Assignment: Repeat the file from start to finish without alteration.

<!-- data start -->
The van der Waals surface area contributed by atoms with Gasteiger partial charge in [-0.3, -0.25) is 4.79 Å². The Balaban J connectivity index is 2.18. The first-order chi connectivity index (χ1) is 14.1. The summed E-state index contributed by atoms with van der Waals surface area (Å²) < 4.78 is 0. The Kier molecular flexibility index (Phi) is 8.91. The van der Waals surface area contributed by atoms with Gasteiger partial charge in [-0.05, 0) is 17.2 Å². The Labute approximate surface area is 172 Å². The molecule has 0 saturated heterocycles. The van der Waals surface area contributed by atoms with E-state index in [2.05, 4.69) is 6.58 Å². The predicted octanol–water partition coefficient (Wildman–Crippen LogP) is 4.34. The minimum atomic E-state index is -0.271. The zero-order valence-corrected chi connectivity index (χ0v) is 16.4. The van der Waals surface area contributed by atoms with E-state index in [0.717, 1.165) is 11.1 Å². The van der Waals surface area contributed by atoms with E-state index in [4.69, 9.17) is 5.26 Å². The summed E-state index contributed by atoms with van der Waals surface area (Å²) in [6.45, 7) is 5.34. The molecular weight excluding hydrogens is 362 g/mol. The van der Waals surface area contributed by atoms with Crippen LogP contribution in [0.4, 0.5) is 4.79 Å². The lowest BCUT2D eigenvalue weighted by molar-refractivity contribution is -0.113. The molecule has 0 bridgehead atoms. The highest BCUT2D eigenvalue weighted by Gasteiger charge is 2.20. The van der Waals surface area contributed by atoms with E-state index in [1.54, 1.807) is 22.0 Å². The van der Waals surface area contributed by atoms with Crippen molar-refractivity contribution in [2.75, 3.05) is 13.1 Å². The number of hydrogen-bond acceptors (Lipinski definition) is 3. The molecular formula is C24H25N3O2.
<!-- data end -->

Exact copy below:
The van der Waals surface area contributed by atoms with Gasteiger partial charge in [-0.3, -0.25) is 4.79 Å². The Balaban J connectivity index is 2.18. The first-order chi connectivity index (χ1) is 14.1. The summed E-state index contributed by atoms with van der Waals surface area (Å²) < 4.78 is 0. The Kier molecular flexibility index (Phi) is 8.91. The van der Waals surface area contributed by atoms with Gasteiger partial charge in [-0.05, 0) is 17.2 Å². The Labute approximate surface area is 172 Å². The molecule has 0 saturated heterocycles. The van der Waals surface area contributed by atoms with E-state index in [2.05, 4.69) is 6.58 Å². The predicted octanol–water partition coefficient (Wildman–Crippen LogP) is 4.34. The minimum atomic E-state index is -0.271. The zero-order valence-corrected chi connectivity index (χ0v) is 16.4. The van der Waals surface area contributed by atoms with E-state index in [0.717, 1.165) is 11.1 Å². The van der Waals surface area contributed by atoms with E-state index in [4.69, 9.17) is 5.26 Å². The summed E-state index contributed by atoms with van der Waals surface area (Å²) in [6.45, 7) is 5.34. The molecular weight excluding hydrogens is 362 g/mol. The van der Waals surface area contributed by atoms with Crippen LogP contribution in [0.4, 0.5) is 4.79 Å². The lowest BCUT2D eigenvalue weighted by molar-refractivity contribution is -0.113. The molecule has 0 bridgehead atoms. The highest BCUT2D eigenvalue weighted by Gasteiger charge is 2.20. The van der Waals surface area contributed by atoms with E-state index in [1.54, 1.807) is 22.0 Å². The van der Waals surface area contributed by atoms with Crippen molar-refractivity contribution in [2.75, 3.05) is 13.1 Å². The number of hydrogen-bond acceptors (Lipinski definition) is 3. The molecular formula is C24H25N3O2.